Barclays Supports Circle Bitcoin Blockchain Payment App

Barclays has become the first major UK financial institution to cooperate with the bitcoin blockchain startup Circle.

Barclays announced this week the start of a cooperation with Circle, a digital currency company, offering the Circle social payment application. Consequently, Barclays has become the first major UK financial institution to support the bitcoin blockchain startup.

The start-up, which hails from Boston, has managed to collect $76 million of funding through venture capital. Among the investors who have decided to support Circle, one can find Digital Currency Group and Goldman Sachs. With a license granted by the FCA, the start-up will be able to hold clients’ funds and implement payments both locally and abroad.

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Unlike traditional money payments, Circle offers its users the opportunity to supplement the transfer not only with text messages, but also with animated short films and emojis. Following in the footsteps of AliPay and WeChat Pay, which are extremely popular in China, the company does not charge any additional fees for services conducted.

The premiere of the Circle app took place last year in the US. It allows the relocation of funds in dollars (USD) and pounds (GBP), which according to the founders – Jeremy Allaire and Sean Neville – are available at better rates than in the case of other payment providers.

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In the near future Circle plans to implement deposits in euros (EUR) – this opportunity should appear when the start-up debuts in other parts of the old continent in 2016. When clients send their money to countries in which the app is not yet available, funds are transferred to Bitcoins (BTCs) and then sent through the blockchain network. On the other side of the transaction, BTCs are re-converted into the currency of the relevant country.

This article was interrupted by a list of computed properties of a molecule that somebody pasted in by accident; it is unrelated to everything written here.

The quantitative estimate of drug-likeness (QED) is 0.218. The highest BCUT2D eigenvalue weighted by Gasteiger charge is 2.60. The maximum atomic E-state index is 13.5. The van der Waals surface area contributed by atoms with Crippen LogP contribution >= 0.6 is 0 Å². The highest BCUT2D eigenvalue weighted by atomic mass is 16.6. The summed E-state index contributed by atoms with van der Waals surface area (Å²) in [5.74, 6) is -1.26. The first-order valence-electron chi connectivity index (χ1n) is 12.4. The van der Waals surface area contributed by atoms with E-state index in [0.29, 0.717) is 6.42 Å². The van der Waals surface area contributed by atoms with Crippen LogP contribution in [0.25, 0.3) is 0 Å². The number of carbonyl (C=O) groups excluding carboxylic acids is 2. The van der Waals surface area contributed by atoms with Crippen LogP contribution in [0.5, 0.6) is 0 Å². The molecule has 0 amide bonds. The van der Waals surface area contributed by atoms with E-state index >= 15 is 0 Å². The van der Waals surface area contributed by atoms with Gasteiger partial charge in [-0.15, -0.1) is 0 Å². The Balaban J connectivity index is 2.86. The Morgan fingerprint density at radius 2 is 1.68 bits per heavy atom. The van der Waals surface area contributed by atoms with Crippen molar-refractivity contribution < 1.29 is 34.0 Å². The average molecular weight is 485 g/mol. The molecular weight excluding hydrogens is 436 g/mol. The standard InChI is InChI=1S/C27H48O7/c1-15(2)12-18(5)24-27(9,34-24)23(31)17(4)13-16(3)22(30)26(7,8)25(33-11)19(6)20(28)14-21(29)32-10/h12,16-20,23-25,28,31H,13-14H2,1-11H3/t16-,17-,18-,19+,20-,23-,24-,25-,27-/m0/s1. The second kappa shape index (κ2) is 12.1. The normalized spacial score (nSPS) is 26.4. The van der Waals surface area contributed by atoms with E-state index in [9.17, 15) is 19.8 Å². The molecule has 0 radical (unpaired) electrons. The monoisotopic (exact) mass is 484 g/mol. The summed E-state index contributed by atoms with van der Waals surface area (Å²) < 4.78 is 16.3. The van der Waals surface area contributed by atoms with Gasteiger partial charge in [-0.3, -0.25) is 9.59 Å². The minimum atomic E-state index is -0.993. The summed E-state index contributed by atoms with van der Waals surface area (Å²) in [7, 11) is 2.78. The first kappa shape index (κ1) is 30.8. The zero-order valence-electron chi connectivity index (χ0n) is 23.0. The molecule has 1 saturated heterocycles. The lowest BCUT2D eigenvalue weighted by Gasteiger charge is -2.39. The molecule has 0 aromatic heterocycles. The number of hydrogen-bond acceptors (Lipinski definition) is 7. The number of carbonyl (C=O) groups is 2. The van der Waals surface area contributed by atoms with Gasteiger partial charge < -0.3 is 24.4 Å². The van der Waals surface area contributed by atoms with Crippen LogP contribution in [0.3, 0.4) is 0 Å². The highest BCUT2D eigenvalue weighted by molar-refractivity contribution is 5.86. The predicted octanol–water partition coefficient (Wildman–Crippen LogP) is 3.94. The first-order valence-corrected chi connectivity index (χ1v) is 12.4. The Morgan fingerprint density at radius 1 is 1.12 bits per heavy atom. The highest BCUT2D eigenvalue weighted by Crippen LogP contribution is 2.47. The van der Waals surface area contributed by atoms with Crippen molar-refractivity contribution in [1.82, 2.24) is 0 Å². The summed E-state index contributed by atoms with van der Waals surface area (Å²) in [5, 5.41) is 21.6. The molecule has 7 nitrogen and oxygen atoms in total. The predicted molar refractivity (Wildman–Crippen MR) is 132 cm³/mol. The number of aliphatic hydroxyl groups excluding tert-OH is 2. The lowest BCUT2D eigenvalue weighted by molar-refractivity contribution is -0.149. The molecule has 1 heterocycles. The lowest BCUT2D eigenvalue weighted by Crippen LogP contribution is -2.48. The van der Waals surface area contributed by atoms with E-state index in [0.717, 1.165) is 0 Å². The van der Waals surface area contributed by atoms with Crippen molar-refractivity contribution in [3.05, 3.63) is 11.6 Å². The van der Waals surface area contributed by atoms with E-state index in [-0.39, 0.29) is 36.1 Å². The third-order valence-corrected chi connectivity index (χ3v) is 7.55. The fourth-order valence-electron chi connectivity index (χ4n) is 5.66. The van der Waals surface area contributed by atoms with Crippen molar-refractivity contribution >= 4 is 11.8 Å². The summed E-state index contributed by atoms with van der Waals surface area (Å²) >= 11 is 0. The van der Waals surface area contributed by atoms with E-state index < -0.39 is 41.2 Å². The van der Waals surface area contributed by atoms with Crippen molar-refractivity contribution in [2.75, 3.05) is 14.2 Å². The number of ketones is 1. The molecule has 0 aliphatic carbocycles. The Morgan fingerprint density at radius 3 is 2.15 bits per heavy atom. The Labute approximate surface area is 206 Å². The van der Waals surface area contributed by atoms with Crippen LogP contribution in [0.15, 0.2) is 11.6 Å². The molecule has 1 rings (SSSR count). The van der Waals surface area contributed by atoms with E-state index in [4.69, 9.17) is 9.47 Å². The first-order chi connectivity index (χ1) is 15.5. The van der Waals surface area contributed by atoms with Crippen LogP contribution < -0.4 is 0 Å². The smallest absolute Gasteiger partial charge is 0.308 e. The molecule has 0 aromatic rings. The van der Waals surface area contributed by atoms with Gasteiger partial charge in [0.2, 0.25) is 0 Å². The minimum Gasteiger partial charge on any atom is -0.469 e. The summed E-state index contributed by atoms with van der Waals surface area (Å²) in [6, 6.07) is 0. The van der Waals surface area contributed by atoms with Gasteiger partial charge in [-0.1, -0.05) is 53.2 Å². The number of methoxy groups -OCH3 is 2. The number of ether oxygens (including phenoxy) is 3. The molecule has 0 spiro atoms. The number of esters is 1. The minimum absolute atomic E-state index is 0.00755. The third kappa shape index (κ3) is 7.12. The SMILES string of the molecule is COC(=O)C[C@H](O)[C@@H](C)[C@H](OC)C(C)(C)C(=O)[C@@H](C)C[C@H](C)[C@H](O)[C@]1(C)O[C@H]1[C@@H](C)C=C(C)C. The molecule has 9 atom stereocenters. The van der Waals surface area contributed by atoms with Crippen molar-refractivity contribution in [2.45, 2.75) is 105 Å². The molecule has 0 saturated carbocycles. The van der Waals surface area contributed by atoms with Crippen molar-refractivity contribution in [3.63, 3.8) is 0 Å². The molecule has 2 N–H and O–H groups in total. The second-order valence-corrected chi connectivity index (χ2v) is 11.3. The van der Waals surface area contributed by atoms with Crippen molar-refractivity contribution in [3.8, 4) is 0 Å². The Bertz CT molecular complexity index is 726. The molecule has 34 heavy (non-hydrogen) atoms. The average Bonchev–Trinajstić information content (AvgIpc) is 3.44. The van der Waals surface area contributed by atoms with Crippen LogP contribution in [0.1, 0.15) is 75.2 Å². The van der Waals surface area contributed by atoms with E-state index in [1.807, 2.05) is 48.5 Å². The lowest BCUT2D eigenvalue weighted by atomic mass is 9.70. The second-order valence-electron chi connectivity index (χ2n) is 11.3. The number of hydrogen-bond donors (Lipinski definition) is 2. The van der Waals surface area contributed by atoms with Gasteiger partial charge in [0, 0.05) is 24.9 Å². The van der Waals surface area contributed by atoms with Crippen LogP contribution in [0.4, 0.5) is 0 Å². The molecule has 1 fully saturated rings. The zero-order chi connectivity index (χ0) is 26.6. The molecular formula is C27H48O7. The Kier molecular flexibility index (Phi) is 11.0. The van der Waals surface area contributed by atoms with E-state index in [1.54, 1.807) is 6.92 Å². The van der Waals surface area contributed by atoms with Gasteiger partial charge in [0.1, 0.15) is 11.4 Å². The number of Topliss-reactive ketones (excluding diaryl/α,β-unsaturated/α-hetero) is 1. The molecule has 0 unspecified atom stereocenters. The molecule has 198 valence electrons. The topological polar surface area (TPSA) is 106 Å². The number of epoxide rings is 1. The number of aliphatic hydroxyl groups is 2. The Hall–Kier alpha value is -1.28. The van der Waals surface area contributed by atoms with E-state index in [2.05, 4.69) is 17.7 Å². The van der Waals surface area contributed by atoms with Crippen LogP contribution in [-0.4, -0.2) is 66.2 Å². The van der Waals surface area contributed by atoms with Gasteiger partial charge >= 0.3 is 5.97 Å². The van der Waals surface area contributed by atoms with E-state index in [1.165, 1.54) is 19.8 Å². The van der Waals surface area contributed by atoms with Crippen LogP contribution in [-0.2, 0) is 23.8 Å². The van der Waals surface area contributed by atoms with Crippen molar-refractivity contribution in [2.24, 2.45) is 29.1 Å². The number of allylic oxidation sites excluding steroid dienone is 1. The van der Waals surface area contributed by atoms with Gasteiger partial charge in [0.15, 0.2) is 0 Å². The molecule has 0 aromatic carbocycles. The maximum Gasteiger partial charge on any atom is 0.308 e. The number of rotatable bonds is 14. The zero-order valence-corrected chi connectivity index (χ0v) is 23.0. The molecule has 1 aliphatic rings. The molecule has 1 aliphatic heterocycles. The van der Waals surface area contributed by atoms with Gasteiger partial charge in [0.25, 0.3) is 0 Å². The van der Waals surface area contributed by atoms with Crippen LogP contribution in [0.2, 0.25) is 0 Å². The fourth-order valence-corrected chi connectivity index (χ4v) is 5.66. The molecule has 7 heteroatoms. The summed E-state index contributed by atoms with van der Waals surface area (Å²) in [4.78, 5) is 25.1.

The role of Barclays is based on providing the accounts that are used by Circle to store clients’ dollars and pounds and also the necessary infrastructure to transfer money from individual British banks.

As reported by the UK’s Economic Secretary to the Treasury, Harriet Baldwin, in a recent official statement on the cooperation: “Circle’s decision to launch in the UK, and the firm’s new partnership with Barclays, are major milestones. They prove our decision to introduce the most progressive, forward-looking regulatory regime is paying off and cements our status as the world’s FinTech capital.”

Although banks and financial institutions are increasingly interested in blockchain technology, they have so far tried to avoid any links to companies involved in the Bitcoin industry. This is mainly due to the fear of illegal online activities and associations with the dark web. The beginning of the cooperation between Barclays and Circle is thus the first and very important step to changing this approach.

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